The inhabitants of Mositius work at one of two trades: either in the vineyards and wineries, or serving the tourist trade. Though the island's vineyards are small by mainland standards, they produce wines of excellent vintage. Some say the mists are responsible for imbuing these wines with their special qualities, which consist not only of excellent taste but (reputedly) bringing emotions closer to the surface of the drinker. Recently a community of sea elves from Actius moved nearby, and opened up a new tourist concession-for a reasonable fee they will equip patrons with equipment that allows them to breathe underwater, and take them for a tour of the nearby reefs and submerged grottos. The views are spectacular, along with schools of multi-coloured fish that shimmer in the diffused light of the sea.
The other sorts of people commonly found on Mositius are, of course, the tourists. Most vessels dock in Argevin, but many of the finer establishments further down the coasts have their own piers. Yacht racing in the waters off the western coast of Mositius is common as well. The eastern coasts see some races, but because the winds here are less predictable only experienced sailors participate in these. Many like to swim off the beaches, but an increasingly popular past time is the use of a shaped and polished board paddled out to sea. The sport then consists of standing atop the board and riding the largest waves back to the island. This is usually done off the eastern beaches, where the waves are generally better suited for this sort of thing. This custom supposedly started in the Pearl Islands and has spread here only recently.
The tourists themselves range from wealthy dilettantes to loutish rakes, and everything in between. Be careful when visiting Mositius: though the Island Guard keeps most crime fairly well under control, pickpockets and confidence men proliferate. Violence is almost unheard of (except in establishments that specifically cater to such tastes-be it sporting matches between pugilists or wrestlers, or bars known for, and designed around the theme of, no-holds barred bar fights.)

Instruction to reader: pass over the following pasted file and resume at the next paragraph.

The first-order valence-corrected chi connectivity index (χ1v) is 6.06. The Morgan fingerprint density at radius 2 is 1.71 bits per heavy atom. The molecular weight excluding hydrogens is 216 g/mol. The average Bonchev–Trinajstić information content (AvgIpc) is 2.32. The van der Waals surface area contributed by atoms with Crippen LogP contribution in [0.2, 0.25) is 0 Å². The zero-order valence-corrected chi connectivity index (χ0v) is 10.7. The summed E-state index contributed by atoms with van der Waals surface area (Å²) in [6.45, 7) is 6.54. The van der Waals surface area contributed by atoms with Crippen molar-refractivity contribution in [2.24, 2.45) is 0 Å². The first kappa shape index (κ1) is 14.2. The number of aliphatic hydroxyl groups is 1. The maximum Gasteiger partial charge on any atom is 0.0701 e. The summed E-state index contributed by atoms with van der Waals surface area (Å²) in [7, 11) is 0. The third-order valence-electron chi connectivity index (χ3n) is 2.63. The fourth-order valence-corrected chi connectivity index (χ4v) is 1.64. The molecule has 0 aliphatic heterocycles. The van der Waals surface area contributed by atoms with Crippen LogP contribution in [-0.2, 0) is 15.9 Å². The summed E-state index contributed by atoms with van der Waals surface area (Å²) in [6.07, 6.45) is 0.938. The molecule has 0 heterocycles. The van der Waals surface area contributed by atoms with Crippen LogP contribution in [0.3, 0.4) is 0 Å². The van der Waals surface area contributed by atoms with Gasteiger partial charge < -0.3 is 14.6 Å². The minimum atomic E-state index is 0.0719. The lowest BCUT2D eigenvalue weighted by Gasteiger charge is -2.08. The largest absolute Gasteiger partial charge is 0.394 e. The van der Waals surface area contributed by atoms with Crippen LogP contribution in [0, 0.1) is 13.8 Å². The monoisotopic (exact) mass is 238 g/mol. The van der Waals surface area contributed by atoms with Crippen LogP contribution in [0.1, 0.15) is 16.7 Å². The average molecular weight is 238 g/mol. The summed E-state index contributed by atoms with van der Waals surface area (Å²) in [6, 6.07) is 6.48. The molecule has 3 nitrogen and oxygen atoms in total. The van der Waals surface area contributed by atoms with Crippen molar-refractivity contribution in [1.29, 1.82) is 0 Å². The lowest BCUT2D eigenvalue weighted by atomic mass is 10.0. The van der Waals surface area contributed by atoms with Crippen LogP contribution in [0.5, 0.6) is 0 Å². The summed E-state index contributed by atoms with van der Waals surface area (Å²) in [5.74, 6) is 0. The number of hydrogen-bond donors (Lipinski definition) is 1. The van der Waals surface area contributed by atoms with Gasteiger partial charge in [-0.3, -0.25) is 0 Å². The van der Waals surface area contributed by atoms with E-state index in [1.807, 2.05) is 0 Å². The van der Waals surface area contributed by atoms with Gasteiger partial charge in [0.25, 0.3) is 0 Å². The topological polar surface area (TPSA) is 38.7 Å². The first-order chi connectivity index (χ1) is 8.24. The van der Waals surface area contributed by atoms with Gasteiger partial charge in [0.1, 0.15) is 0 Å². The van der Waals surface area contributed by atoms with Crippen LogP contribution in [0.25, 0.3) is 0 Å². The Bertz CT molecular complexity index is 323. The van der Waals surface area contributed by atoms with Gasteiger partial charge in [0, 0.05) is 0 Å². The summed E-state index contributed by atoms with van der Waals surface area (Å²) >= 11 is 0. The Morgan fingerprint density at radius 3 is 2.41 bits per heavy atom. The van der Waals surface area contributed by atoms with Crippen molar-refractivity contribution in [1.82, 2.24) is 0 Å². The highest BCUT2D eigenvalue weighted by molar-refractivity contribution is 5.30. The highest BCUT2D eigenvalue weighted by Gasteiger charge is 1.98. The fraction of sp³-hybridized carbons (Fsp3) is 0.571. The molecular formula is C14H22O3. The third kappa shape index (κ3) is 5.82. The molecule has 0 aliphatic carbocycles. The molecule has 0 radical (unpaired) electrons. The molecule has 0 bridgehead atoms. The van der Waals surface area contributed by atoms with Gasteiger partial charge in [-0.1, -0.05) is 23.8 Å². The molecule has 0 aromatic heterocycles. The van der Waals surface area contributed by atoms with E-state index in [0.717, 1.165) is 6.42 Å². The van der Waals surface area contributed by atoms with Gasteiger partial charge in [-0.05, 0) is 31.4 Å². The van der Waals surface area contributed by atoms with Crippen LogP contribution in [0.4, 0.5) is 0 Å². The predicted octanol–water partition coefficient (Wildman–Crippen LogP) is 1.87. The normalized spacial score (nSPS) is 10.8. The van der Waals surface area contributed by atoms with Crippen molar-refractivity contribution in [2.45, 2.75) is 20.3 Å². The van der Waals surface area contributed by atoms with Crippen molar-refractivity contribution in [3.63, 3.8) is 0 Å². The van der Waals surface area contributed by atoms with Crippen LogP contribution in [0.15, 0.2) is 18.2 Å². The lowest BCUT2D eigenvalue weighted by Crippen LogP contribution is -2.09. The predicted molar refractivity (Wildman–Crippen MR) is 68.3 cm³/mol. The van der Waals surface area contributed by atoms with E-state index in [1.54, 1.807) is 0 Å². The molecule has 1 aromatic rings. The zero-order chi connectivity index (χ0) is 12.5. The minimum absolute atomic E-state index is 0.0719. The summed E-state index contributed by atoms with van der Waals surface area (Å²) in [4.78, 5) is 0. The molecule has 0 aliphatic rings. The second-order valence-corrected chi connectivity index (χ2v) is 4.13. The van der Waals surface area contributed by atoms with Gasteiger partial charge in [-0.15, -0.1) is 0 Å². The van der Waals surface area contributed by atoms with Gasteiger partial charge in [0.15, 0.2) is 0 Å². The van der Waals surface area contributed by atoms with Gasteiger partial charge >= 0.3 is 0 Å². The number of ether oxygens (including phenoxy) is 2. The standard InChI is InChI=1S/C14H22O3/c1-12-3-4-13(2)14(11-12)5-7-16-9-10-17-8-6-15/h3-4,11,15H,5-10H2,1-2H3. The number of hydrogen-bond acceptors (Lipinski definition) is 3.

Crime is kept under control partly by the strong weapons regulations the duchess put in place. No weapon larger than a dagger is permitted on Mositius, nor is the wearing of armour allowed. The Island Guard is particularly well trained, consisting not only of uniformed guardsmen but men wearing regular garments as well, to appear inconspicuous. Both the uniformed guards and the undercover operatives operate in teams, well-supported by magic (including magical equipment enchanted by Triella and her apprentices, and spellcasting clerics and mages). This ensures that the relaxation of the island's guests is not disturbed. The Island Guard has a seemingly uncanny ability to sniff out criminal intent before it even occurs, and is known for being at the right place at the right time. Some suspect the heavy use of divinatory magics, but more likely the guard is simply very well trained. As mentioned, though, they either permit or aren't as well able to deal with con men and petty pickpockets. Do not think that you're going to be swindled or have your money pouch stolen when visiting Mositius (such events are actually fairly uncommon), but do be aware of the possibility.
Just about everything on this island is geared towards serving travellers and tourists, so a better question might be "what not to see." However, of all the things on and under Mositius, I'd recommend the botanical gardens-a complex of greenhouses, gardens, and the like, expertly arranged and maintained. Just about any sort of plant, even the most rare, can be seen here in excellent form.
Unless you're invited, stay off the high slopes of Mount Mositius and definitely do not go into the caldera or the duchess's palace-as well-trained and equipped as the guard is, Triella's personal guards are even better prepared. Plus, where the guard is polite, the mount guards are fairly stern: trespassers are given one warning (usually by magic-messenger or telepathy) to turn back. If they ignore it, they are treated as invaders and attacked without mercy.